"This city is like a hospital patient who just can’t seem to get well."
And what pisses me off the most is that I have been saying those very same things right here on the pages of EzGreensboro.com for almost 5 years while neither Professor Debbage nor anyone else listened.
Reporter Richard Barron writes:
"The number of jobs is growing, but they are not necessarily the kinds of jobs that can support a family. The Greensboro-High Point metro area’s unemployment rate has dropped significantly since the 2008 recession to 5.8 percent, a sign that the cities have nearly recovered the jobs lost.
During that time, community leaders were encouraged that even some of the best jobs in manufacturing were increasing.
But after several years of growth, the percentage of manufacturing jobs has declined from 13.2 percent of all jobs in 2012 to 10.5 percent in 2014, the last year for which data is available. In total, manufacturing jobs have decreased from 15,438 in 2011 to 14,019 jobs in 2014."
Exactly what I've been telling anyone who would listen.
"Still, economic developers would rather not see retail jobs, with such low salaries, dominate employment growth.
“The one thing we seem to be very good at is generating retail jobs,” Debbage said."
Look around people, they're building shopping centers and empty megasites for automakers who have already gone to South Carolina, Mexico and China.
"The financial services sector, which includes insurance and real estate, is a bright spot with a problem. Wages for these workers have increased dramatically — by 7.5 percent — since 2013. Unfortunately, the share of those jobs in the local workforce has declined from 8 percent in 2012 to 6.2 percent in 2014. Financial services jobs offer the highest annual wage in the city, at $66,244."
And with that I want to talk about one possible way the City of Greensboro, High Point and Guilford County could work together to turn around our economic woes while capitalizing on growth in the insurance industry.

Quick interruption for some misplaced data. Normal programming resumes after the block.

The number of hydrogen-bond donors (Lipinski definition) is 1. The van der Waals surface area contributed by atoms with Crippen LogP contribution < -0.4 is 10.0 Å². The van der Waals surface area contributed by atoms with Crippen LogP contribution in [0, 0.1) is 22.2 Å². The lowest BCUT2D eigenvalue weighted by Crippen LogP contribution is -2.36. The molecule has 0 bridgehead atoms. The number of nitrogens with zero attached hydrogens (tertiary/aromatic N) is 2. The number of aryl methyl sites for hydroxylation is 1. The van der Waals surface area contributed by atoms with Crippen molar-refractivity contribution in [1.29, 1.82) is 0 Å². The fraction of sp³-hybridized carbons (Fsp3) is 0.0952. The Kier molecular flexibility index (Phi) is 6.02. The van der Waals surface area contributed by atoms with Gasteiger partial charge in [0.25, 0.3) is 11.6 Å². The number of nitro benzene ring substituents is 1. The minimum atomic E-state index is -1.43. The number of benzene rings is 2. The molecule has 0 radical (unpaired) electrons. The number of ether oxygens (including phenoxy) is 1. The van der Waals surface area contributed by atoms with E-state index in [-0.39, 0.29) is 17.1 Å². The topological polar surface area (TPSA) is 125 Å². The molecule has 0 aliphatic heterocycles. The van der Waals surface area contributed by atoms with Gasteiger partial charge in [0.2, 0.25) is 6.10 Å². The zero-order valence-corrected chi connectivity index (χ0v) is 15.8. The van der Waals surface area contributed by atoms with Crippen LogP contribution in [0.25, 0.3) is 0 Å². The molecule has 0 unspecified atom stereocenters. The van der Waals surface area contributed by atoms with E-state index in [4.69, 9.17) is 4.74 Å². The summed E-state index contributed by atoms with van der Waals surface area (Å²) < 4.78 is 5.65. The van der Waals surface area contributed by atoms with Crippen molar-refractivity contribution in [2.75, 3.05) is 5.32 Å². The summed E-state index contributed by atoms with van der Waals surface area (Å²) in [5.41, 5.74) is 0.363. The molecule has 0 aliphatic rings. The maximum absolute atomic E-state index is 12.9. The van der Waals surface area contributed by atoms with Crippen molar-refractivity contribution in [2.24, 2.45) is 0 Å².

You see, despite the fact that Obama Care was supposed to solve all our insurance and healthcare woes this liberal is smart enough to know that isn't the case. As a matter of fact, after 6 years I am finally getting some medical care via something called a Guilford County Orange Card. Waits are long, providers few, coverage is minimal and I have no coverage should I get sick or injured outside of Guilford County but at least it's something.
And even with Obama Care, health Insurance remains one of the largest expenses most businesses and many individuals face. But what if we approached insurance a completely different way?
The total population of Guilford County, Greensboro, High Point and all the smaller communities combined is approaching 500,000 people. Cone Health, our county's largest employer, has roughly 7.000 employees plus family members to insure. The City of Greensboro insures roughly 3,500 workers plus family members. The City of High Point provides insurance for a huge chunk of people as well. I'm sure Cone Health, the City of Greensboro and the City of High Point are able to negotiate much better rates with insurance companies than say your average mom and pop business that employs just 3 or 4 people.
But what kind of rate could be negotiated if Cone Health, the City of Greensboro and the City of High Point were to form a buyers' co-op and buy insurance as a group?
And what kind of rate could be negotiated if Cone Health, the City of Greensboro and the City of High Point, Guilford County and hundreds of employers all across Guilford County were to form a buyers' co-op and buy insurance as a giant group representing hundreds of thousands of people?
And can you imagine telling prospective employers,entrepreneurs, and business owners that by bringing their businesses to Guilford County, North Carolina rather than anywhere else in the nation they will automatically have the lowest healthcare cost in the nation.
This isn't the kind of thing a few small businesses can do on their own but I'm betting a lot of them would be very happy to take part in building and becoming members in an insurance buyers' co-op if local leaders were to take the time to invest in our local economy. After all, you're looking at a potential pool of hundreds of thousands of customers, it's worth investigating all the legal and logistical hurdles.